A 1967 Ferrari 365P Berlinetta Speciale “Tre Posti,” the last vehicle bodied by Pininfarina for a private client,
will replace the 1966 Dino Berlinetta 206 GT Prototype in April 2021.
“With its commitment to elegant, aerodynamic design and small-scale production, Pininfarina has created
some of the most innovative and revered car designs in the history of the automobile,” said Petersen
Automotive Museum Executive Director Terry L. Karges. “The new exhibit will provide visitors with a
behind-the-scenes look at the company’s design history while paying homage to its innovation through
these four rarely-seen vehicles.”
“We are honored that a prestigious museum such as the Petersen is dedicating an exhibition to our
anniversary,” said Chairman of the Pininfarina Group, Paolo Pininfarina. “The models on display perfectly
represent our identity, which today is the same as in the 1930s: the centrality of design, an aesthetic sense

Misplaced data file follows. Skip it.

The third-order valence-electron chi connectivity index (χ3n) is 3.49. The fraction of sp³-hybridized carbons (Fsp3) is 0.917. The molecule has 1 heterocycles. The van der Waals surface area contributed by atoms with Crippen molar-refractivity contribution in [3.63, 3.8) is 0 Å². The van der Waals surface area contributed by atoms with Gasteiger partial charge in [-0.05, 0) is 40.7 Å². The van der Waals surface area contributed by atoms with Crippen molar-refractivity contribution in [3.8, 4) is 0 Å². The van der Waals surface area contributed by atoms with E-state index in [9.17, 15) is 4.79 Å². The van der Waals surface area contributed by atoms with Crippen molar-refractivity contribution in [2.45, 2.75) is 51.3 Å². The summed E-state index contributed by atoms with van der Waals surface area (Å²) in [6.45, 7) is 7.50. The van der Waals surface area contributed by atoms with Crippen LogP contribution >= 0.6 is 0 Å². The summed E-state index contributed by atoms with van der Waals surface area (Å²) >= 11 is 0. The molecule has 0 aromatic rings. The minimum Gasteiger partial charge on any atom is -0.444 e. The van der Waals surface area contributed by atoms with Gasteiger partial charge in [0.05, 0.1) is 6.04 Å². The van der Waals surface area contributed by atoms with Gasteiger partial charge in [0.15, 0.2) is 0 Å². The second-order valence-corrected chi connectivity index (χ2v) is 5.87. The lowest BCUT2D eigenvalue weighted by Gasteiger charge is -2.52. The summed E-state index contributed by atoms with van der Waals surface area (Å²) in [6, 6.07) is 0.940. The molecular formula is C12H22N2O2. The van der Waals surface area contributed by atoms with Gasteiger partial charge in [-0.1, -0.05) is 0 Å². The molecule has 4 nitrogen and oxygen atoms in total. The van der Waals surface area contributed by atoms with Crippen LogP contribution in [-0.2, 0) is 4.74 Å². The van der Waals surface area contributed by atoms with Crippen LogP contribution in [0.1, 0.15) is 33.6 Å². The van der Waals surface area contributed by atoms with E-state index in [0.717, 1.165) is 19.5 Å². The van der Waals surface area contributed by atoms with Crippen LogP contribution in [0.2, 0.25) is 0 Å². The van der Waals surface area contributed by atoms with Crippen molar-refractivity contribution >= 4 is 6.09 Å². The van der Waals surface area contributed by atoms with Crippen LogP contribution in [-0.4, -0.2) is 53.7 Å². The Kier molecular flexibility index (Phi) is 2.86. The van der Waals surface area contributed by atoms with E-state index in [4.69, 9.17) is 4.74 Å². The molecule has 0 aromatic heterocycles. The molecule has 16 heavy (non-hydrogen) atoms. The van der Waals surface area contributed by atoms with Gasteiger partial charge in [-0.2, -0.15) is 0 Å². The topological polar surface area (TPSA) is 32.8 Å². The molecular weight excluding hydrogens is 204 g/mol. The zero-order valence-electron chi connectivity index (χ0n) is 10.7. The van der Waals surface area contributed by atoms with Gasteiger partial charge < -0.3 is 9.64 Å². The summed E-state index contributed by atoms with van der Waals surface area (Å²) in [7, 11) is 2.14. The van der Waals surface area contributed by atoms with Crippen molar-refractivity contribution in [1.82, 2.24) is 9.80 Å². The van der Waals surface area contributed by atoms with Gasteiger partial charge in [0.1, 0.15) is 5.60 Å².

capable of creating timeless beauty, the obsession with quality, the force of a tradition that combines
industry, technology and stylistic research. Pininfarina has built up 90 years of innovation in compliance
with these values”.
The exhibit will join several other Pininfarina-designed vehicles currently on display throughout the museum.
On the Otis Booth History Floor, the vehicles on display include a 1959 Ferrari 250 GT Interim Berlinetta,
1985 Ferrari 288 GTO, 1989 Ferrari Testarossa, 1991 Ferrari F40 and a 2004 Ferrari Enzo as part of the
“Supercars” exhibit. In The Vault presented by Hagerty, there are additional Pininfarina-designed vehicles
available for viewing including a 1953 Nash-Healey Roadster, 1954 Nash-Healey Le Mans Coupe, 1972
Ferrari 365 GTC/4, 2001 Ferrari 550 Barchetta, 2010 Ferrari 599 GTO, 2014 Ferrari F12, 2017 Ferrari F12
70th Anniversary, the 1982 Ferrari 308 GTSi from “Magnum PI” and a Ferrari 458 Challenge Art Car by Tyler
“The Aesthetic of Motoring: 90 Years of Pininfarina” closes Dec. 5, 2021. For more information about the
Petersen Automotive Museum and its exhibits, visit Petersen.org.